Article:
Integrating Religion and Spirituality into Clinical Practice: The Beliefs and Practices of Health Professionals’ in Addis Ababa, Ethiopia

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Addis Ababa University


This study has explored the beliefs and practices of health professionals on integrating religion and spirituality into clinical practice. It has aimed to analyze health professionals’ definitions of religion and spirituality, the ways in which they address religious and spiritual needs of their clients, their beliefs on whether religion and spirituality should be integrated and the challenges that they encounter in integrating religion and spirituality into clinical practice. To meet this objective, the study has utilized the qualitative description design which has helped generate a summarized description of participants’ experience on the matter. The health professionals who participated came from the fields of nursing, social work, psychology, psychiatry, and medicine with various specializations. The data was collected using a semi-structured in-depth interview and then using thematic analysis. Accordingly, the study has found that the health professionals define religion as an organized system of beliefs which involve specific doctrines, institutions, practices, and rituals. On the other hand, spirituality was defined in terms of personal adherence to one’s religion or aspects of life which relates to a person’s development in life, passions of pursuit, and ways in which people build relationships. The participants believe that religion and spirituality play an integral role in the individual’s well-being. Accordingly, it was found that they encourage their clients to use their religious beliefs and practices along with modern medical remedies. Fanaticism, sensitivity of the topic, and inclusivity were identified as factors which hinder the integration of religion and spirituality into clinical practices. The health professionals also reflected different opinions on issues such as provision of spiritual care, religion and spirituality in health education, and professional’s refusal of service based on religious reasons. The paper concludes by discussing the findings with existing literature and presenting their implications for social work practice, policy, research, and education. Keywords: Clinical Practice, Integrated Practice, Health care, Religion and Spirituality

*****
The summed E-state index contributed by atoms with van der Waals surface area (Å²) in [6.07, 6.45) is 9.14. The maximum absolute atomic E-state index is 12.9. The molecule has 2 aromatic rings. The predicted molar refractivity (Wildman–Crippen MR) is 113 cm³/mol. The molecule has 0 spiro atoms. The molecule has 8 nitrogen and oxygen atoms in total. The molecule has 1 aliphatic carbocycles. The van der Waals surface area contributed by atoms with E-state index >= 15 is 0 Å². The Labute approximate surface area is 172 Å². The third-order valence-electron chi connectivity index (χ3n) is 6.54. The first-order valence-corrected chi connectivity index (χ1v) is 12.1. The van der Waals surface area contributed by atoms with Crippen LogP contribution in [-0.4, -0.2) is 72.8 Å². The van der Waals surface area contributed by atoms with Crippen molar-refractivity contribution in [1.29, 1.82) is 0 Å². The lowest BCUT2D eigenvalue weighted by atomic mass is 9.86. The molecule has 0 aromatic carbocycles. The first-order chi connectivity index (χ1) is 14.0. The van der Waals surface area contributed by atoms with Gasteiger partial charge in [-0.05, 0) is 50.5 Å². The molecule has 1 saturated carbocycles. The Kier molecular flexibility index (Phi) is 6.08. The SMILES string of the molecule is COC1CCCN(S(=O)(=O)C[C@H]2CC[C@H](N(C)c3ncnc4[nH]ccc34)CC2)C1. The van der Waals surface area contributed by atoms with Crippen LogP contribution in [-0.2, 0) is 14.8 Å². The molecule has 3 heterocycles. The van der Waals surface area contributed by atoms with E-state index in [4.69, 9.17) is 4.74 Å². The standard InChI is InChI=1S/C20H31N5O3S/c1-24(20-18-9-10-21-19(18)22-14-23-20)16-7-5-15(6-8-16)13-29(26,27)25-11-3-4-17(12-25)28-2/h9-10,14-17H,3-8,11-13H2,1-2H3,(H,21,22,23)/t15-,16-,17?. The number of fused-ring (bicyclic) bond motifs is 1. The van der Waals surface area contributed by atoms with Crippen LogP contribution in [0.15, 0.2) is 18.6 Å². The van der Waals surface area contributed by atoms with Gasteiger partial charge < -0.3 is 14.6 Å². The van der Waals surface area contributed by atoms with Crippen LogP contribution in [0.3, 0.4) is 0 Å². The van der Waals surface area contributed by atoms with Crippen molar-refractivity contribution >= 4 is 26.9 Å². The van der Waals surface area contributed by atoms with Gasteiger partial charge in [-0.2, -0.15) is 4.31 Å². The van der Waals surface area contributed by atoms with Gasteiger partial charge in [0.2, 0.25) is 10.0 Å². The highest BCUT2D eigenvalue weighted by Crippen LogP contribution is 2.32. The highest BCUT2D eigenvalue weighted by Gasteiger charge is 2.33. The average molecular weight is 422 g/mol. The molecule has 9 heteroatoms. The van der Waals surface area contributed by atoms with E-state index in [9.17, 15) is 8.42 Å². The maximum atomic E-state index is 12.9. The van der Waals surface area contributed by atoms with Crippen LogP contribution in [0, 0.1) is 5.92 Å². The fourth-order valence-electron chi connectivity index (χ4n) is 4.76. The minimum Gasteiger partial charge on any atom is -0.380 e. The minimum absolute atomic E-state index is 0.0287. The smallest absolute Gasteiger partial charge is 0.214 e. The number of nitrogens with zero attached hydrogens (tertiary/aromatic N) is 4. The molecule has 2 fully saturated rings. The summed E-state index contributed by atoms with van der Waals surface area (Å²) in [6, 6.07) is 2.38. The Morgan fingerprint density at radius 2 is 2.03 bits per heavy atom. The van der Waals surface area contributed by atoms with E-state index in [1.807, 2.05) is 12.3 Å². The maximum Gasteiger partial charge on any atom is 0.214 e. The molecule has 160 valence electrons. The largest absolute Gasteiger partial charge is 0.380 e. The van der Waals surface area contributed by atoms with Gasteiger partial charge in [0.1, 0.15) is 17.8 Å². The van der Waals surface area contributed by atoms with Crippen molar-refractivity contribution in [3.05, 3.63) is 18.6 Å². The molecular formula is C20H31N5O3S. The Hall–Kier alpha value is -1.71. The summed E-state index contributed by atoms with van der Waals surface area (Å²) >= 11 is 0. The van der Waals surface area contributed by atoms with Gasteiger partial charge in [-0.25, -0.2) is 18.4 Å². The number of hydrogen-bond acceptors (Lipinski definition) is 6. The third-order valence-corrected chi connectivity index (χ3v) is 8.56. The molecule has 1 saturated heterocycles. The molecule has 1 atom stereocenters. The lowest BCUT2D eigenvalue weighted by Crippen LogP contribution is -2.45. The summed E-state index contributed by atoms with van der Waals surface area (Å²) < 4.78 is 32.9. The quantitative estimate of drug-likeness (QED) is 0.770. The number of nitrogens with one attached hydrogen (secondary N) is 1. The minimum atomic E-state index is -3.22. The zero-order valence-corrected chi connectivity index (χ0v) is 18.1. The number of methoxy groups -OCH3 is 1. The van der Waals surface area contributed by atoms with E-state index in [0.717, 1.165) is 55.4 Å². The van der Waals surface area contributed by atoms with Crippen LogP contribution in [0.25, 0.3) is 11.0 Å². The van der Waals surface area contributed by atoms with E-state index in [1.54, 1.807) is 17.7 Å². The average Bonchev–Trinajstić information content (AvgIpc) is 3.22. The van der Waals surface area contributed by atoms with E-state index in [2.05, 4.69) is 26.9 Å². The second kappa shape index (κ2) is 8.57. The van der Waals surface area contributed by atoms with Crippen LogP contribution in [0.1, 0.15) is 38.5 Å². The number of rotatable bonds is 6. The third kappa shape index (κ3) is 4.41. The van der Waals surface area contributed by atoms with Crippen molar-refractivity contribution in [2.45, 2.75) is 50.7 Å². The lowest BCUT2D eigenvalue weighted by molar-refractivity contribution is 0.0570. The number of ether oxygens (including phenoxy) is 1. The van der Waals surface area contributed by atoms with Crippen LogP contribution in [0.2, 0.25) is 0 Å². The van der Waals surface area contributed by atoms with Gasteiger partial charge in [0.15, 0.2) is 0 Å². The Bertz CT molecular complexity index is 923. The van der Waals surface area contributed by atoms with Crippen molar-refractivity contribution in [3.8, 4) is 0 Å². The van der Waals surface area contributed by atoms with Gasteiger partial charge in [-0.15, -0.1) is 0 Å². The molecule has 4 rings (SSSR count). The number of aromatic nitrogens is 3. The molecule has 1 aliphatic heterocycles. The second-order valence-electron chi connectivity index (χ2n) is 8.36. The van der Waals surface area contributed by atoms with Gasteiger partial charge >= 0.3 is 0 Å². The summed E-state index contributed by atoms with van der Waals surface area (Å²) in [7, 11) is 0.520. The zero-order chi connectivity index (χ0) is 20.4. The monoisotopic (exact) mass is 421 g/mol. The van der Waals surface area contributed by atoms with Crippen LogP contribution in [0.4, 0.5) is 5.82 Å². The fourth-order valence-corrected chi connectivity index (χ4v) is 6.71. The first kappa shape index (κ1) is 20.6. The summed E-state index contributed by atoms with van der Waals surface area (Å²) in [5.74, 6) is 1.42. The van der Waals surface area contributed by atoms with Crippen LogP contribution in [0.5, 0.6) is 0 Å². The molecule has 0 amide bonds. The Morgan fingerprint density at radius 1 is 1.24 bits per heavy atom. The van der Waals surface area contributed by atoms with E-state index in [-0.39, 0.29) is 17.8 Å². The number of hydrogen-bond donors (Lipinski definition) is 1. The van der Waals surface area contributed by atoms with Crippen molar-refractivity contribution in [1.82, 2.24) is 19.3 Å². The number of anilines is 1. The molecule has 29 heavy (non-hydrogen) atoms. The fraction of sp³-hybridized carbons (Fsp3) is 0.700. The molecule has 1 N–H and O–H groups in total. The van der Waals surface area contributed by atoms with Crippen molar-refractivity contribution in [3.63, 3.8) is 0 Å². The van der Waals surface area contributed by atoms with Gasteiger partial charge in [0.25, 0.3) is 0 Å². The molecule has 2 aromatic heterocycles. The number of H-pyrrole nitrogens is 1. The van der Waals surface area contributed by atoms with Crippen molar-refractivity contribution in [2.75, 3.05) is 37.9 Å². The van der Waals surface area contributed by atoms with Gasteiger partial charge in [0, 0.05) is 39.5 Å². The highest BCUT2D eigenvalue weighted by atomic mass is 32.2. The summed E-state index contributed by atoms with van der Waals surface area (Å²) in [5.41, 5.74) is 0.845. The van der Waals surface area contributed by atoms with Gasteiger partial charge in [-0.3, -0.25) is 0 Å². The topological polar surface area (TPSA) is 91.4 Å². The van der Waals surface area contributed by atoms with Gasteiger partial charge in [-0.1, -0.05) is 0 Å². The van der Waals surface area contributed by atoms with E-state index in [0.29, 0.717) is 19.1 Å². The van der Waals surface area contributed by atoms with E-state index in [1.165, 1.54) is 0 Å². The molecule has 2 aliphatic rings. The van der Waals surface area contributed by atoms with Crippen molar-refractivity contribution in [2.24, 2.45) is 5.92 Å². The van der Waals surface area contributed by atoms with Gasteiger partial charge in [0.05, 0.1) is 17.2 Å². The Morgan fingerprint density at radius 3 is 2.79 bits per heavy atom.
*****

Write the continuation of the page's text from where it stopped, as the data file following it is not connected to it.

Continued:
Clinical Practice, Integrated Practice, Health care, Religion and Spirituality